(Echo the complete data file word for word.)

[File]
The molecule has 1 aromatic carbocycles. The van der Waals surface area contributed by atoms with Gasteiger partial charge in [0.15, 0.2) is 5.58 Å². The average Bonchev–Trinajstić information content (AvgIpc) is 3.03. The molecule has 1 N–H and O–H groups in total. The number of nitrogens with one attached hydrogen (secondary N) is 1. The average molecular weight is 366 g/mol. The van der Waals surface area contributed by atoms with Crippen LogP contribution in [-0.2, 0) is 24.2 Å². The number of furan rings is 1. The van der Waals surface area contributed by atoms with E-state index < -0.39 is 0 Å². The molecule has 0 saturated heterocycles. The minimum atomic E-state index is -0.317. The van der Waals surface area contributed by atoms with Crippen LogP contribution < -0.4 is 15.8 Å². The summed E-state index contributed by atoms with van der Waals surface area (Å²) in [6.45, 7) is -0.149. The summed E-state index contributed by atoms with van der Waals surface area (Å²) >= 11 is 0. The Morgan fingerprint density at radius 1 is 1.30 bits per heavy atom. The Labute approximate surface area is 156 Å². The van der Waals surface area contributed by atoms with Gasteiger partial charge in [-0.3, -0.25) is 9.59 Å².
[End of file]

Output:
The molecule has 1 aromatic carbocycles. The van der Waals surface area contributed by atoms with Gasteiger partial charge in [0.15, 0.2) is 5.58 Å². The average Bonchev–Trinajstić information content (AvgIpc) is 3.03. The molecule has 1 N–H and O–H groups in total. The number of nitrogens with one attached hydrogen (secondary N) is 1. The average molecular weight is 366 g/mol. The van der Waals surface area contributed by atoms with Crippen LogP contribution in [-0.2, 0) is 24.2 Å². The number of furan rings is 1. The van der Waals surface area contributed by atoms with E-state index < -0.39 is 0 Å². The molecule has 0 saturated heterocycles. The minimum atomic E-state index is -0.317. The van der Waals surface area contributed by atoms with Crippen LogP contribution < -0.4 is 15.8 Å². The summed E-state index contributed by atoms with van der Waals surface area (Å²) in [6.45, 7) is -0.149. The summed E-state index contributed by atoms with van der Waals surface area (Å²) >= 11 is 0. The Morgan fingerprint density at radius 1 is 1.30 bits per heavy atom. The Labute approximate surface area is 156 Å². The van der Waals surface area contributed by atoms with Gasteiger partial charge in [-0.3, -0.25) is 9.59 Å².